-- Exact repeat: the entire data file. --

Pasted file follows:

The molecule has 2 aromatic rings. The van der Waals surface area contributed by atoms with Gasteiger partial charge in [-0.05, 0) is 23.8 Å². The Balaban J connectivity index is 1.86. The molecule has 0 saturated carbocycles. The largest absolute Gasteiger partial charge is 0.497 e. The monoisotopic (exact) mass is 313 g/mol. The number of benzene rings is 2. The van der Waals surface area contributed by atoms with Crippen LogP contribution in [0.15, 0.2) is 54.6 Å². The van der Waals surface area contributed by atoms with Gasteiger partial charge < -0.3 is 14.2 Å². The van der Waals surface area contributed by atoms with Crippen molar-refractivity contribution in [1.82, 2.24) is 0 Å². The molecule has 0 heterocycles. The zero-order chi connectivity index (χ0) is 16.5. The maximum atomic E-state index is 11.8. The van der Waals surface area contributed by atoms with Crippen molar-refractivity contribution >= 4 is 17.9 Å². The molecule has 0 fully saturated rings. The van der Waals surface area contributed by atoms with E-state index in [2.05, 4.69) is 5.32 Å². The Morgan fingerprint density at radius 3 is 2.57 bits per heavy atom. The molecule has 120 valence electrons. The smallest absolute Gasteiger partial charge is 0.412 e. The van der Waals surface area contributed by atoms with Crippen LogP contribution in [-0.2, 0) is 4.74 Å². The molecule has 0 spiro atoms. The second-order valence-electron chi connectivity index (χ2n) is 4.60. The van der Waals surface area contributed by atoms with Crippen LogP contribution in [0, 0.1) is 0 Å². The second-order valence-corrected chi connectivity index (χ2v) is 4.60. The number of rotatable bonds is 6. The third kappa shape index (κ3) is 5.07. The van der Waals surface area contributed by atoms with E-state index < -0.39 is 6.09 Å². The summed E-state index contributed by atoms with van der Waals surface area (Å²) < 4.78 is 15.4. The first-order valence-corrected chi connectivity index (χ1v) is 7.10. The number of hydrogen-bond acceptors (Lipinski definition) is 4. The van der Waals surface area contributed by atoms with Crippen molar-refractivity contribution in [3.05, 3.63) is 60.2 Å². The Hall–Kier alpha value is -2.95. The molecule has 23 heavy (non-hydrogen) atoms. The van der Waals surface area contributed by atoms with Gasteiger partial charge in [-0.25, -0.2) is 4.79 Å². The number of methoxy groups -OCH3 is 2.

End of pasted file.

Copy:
The molecule has 2 aromatic rings. The van der Waals surface area contributed by atoms with Gasteiger partial charge in [-0.05, 0) is 23.8 Å². The Balaban J connectivity index is 1.86. The molecule has 0 saturated carbocycles. The largest absolute Gasteiger partial charge is 0.497 e. The monoisotopic (exact) mass is 313 g/mol. The number of benzene rings is 2. The van der Waals surface area contributed by atoms with Crippen LogP contribution in [0.15, 0.2) is 54.6 Å². The van der Waals surface area contributed by atoms with Gasteiger partial charge < -0.3 is 14.2 Å². The van der Waals surface area contributed by atoms with Crippen molar-refractivity contribution in [1.82, 2.24) is 0 Å². The molecule has 0 heterocycles. The zero-order chi connectivity index (χ0) is 16.5. The maximum atomic E-state index is 11.8. The van der Waals surface area contributed by atoms with Crippen molar-refractivity contribution >= 4 is 17.9 Å². The molecule has 0 fully saturated rings. The van der Waals surface area contributed by atoms with E-state index in [2.05, 4.69) is 5.32 Å². The Morgan fingerprint density at radius 3 is 2.57 bits per heavy atom. The molecule has 120 valence electrons. The smallest absolute Gasteiger partial charge is 0.412 e. The van der Waals surface area contributed by atoms with Crippen LogP contribution in [-0.2, 0) is 4.74 Å². The molecule has 0 spiro atoms. The second-order valence-electron chi connectivity index (χ2n) is 4.60. The van der Waals surface area contributed by atoms with Crippen LogP contribution in [0, 0.1) is 0 Å². The second-order valence-corrected chi connectivity index (χ2v) is 4.60. The number of rotatable bonds is 6. The third kappa shape index (κ3) is 5.07. The van der Waals surface area contributed by atoms with E-state index < -0.39 is 6.09 Å². The summed E-state index contributed by atoms with van der Waals surface area (Å²) < 4.78 is 15.4. The first-order valence-corrected chi connectivity index (χ1v) is 7.10. The number of hydrogen-bond acceptors (Lipinski definition) is 4. The van der Waals surface area contributed by atoms with Crippen molar-refractivity contribution in [3.05, 3.63) is 60.2 Å². The Hall–Kier alpha value is -2.95. The molecule has 23 heavy (non-hydrogen) atoms. The van der Waals surface area contributed by atoms with Gasteiger partial charge in [-0.25, -0.2) is 4.79 Å². The number of methoxy groups -OCH3 is 2.